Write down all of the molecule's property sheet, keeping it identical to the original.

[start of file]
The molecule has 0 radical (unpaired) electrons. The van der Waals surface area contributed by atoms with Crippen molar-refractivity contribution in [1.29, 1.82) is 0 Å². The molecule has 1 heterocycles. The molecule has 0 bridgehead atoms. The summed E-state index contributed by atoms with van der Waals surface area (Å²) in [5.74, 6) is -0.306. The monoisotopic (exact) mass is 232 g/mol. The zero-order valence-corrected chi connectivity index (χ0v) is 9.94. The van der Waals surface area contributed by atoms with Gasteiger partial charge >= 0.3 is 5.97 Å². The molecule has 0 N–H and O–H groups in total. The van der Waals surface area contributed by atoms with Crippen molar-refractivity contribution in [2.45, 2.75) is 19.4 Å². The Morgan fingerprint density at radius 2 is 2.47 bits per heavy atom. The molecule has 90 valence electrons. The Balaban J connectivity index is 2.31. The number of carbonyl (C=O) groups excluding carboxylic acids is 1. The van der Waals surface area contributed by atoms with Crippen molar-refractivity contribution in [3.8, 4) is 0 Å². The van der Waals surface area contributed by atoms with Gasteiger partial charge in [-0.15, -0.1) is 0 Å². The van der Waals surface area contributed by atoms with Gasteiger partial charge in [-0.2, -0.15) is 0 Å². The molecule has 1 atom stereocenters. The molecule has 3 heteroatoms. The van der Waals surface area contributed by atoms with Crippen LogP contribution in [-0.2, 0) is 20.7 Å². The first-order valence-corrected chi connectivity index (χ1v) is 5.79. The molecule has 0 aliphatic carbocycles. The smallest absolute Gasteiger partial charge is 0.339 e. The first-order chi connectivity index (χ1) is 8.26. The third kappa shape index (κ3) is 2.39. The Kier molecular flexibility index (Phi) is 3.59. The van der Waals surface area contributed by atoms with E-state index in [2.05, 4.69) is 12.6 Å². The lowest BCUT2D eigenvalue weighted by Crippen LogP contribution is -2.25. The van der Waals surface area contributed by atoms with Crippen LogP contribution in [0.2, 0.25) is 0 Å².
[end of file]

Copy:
The molecule has 0 radical (unpaired) electrons. The van der Waals surface area contributed by atoms with Crippen molar-refractivity contribution in [1.29, 1.82) is 0 Å². The molecule has 1 heterocycles. The molecule has 0 bridgehead atoms. The summed E-state index contributed by atoms with van der Waals surface area (Å²) in [5.74, 6) is -0.306. The monoisotopic (exact) mass is 232 g/mol. The zero-order valence-corrected chi connectivity index (χ0v) is 9.94. The van der Waals surface area contributed by atoms with Gasteiger partial charge >= 0.3 is 5.97 Å². The molecule has 0 N–H and O–H groups in total. The van der Waals surface area contributed by atoms with Crippen molar-refractivity contribution in [2.45, 2.75) is 19.4 Å². The Morgan fingerprint density at radius 2 is 2.47 bits per heavy atom. The molecule has 90 valence electrons. The Balaban J connectivity index is 2.31. The number of carbonyl (C=O) groups excluding carboxylic acids is 1. The van der Waals surface area contributed by atoms with Crippen molar-refractivity contribution in [3.8, 4) is 0 Å². The van der Waals surface area contributed by atoms with Gasteiger partial charge in [-0.15, -0.1) is 0 Å². The van der Waals surface area contributed by atoms with Gasteiger partial charge in [-0.2, -0.15) is 0 Å². The molecule has 1 atom stereocenters. The molecule has 3 heteroatoms. The van der Waals surface area contributed by atoms with Crippen LogP contribution in [-0.2, 0) is 20.7 Å². The first-order valence-corrected chi connectivity index (χ1v) is 5.79. The molecule has 0 aliphatic carbocycles. The smallest absolute Gasteiger partial charge is 0.339 e. The first-order chi connectivity index (χ1) is 8.26. The third kappa shape index (κ3) is 2.39. The Kier molecular flexibility index (Phi) is 3.59. The van der Waals surface area contributed by atoms with E-state index in [2.05, 4.69) is 12.6 Å². The lowest BCUT2D eigenvalue weighted by Crippen LogP contribution is -2.25. The van der Waals surface area contributed by atoms with Crippen LogP contribution in [0.2, 0.25) is 0 Å².